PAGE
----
Bagwell v. Hinton, 32 S.E.2d 147, 156 (S.C. 1944); see also First Nat'l Bank of Greenville v. U.S. Fid. & Guar. Co., 35 S.E.2d 47, 52 (S.C. 1945). More recently, the South Carolina Court of Appeals has stated the elements somewhat differently, stating that “[t]o establish the defense of res judicata three elements must be shown: (1) identity of the parties or their privies; (2) identity of the subject matter of the litigation; and (3) a final determination on the merits of the claim in the former proceeding.” H.G. Hall Constr. Co. v. J.E.P. Enters., 321 S.E.2d 267, 271 (S.C. Ct. App. 1984).[3] Under res judicata “[a] final judgment on the merits of an action precludes the parties or their privies from relitigating issues that were or could have been raised in that action.” Federated Dep't Stores, Inc. v. Moitie, 452 U.S. 394, 398 (1981) (emphasis added); Brown v. Felsen, 442 U.S. 127, 131 (1979); Meekins v. United Transp. Union, 946 F.2d 1054, 1057 (4th Cir. 1991). The term “privy”, when applied to a judgment or decree, means one so identified in interest with another that he represents the same legal right. One in privity is one whose legal interests were litigated in the former proceeding. Richburg v. Baughman, 351 S.E.2d 164, 166 (S.C. 1986). “[T]he concept of privity rests not on the relationship between the parties asserting it, but rather on each party's relationship to the subject matter of the litigation.” Claims are based on the same cause of action if they “arise[ ] out of the same transaction or series of transactions as the claim resolved by the prior judgment.” Laurel Sand & Gravel. Inc. v. Wilson, 519 F.3d 156, 162 (4th Cir. 2008) (internal citations and quotations omitted). “Res judicata . . . bars subsequent actions by the same parties when the claims arise out of the same transaction or occurrence that was the subject of a prior action between those parties.” Riedman Corp. v. Greenville Steel Structures, Inc., 419 S.E.2d 217, 218 (S.C. 1992). The Fourth Circuit Court of Appeals has held that “[g]enerally, claims are part of the same cause of action when they arise out of the same transaction or series of transactions . . . or the same core of operative facts.” In re Varat Enters., Inc., 81 F.3d 1310, 1316 (4th Cir. 1996) (internal citations omitted). By precluding parties in a subsequent proceeding from raising claims that were or could have been raised in a prior proceeding, “[r]es judicata ... encourages reliance on judicial decisions, bars vexatious litigation, and frees the courts to resolve other disputes.” Pueschel v. United States, 369 F.3d 345, 354 (4th Cir. 2004) (quoting Brown, 442 U.S. at 131).

         1. Same parties or in privity

         Here, the state-court action and judgment relied on by Defendants for their res judicata defense satisfy all elements of the defense and, therefore, preclude this court from considering Plaintiff's § 1983 claims against Defendants Pondexter, Silva, and Von Mutius. First, the parties are the same in both the state court and in this court because the state-court complaint shows that, in addition to SCDC, Plaintiff sued Pondexter, Silva, and Von Mutius. In the state action caption, SCDC is the only defendant, but the “parties” section of the complaint itself lists Defendants Pondexter, Silva, and von Mutius and makes allegations and causes of action against each of them. While the individual defendants were dismissed before the conclusion of the state-court case pursuant to the South Carolina Tort Claims Act, SC Code §§15-78-70(a) and (b) by order dated January 11, 2016, their interests were clearly represented by SCDC throughout the remainder of the case. SCDC had to prove that they properly exercised their discretion in connection with the gassing incident in order for it to obtain the final summary judgment in the case. Also, the allegations about Defendants' actions on that day are identical in the state complaint and in the Complaint in this court. On summary judgment, the state court found that the individual defendants validly exercised their discretion during the same encounter with Plaintiff that, factually, formed the basis for both Plaintiff's state tort claims and his § 1983 claims in this case.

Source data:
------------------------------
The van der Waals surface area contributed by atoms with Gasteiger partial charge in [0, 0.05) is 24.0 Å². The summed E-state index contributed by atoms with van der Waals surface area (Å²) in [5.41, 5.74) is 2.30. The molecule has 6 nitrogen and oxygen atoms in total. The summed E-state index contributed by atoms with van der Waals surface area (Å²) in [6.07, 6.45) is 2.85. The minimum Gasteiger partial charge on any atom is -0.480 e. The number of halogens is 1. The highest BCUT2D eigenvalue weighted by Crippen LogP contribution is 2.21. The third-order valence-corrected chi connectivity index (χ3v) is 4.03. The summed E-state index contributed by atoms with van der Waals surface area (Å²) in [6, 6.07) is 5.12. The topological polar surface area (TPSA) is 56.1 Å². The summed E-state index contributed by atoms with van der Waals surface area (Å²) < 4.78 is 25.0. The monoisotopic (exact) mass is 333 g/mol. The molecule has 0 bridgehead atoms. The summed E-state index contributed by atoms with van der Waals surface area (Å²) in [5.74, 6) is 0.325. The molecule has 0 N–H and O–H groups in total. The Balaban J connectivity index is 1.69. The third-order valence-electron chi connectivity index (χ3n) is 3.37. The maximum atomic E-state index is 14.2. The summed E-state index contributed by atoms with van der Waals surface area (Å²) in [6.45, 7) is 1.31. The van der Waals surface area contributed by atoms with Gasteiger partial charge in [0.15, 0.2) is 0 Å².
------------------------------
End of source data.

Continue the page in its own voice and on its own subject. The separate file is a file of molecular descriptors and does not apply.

Plaintiff's assertion that the first prong is not met because the three individual defendants (Defendants here) were dismissed from the state case before judgment is unavailing. Even after they were dismissed from the state case, Defendants were still in privity with the remaining defendant, SCDC, because it was representing their interests regarding the reasonableness of the actions that they took in connection with the subject matter of the state-court action: the same gassing incident involving Plaintiff at Lieber Correctional Institution on March 15, 2014 that is the subject of Plaintiff's Complaint in this case. Moreover, the remaining defendant in the state action was SCDC, the state agency with which all three Defendants were employed. Several courts have held that government employees are in privity with the agency for which they work. Defendants who are members of the same government agency are generally treated as being in privity for purposes of being able to assert a res judicata defense. See, e.g., Sunshine Anthracite Coal Co. v. Adkins,310 U.S. 381, 402-03 (1940) (“There is privity between officers of the same government so that a judgment in a suit between a party and a representative of [a governmental entity] is res judicata in relitigation of the same issue between that party and another officer of the government.”); Boone v. Kurtz,617 F.2d 435, 436 (5th Cir. 1980) (res judicata dismissal of second suit that added IRS commissioner as defendant affirmed because there was “privity between officers of the same government” so that judgment in favor of IRS agents in first suit barred re-litigation); Benbow v. Wall, No. 13-757S, 2014 WL 652354 (D.R.I. 2014) (dismissing prisoner's second suit based on res judicata despite addition of new correctional officer defendant who was employed by same agency as original defendants). Accordingly, the parties in the state-court action and in this ...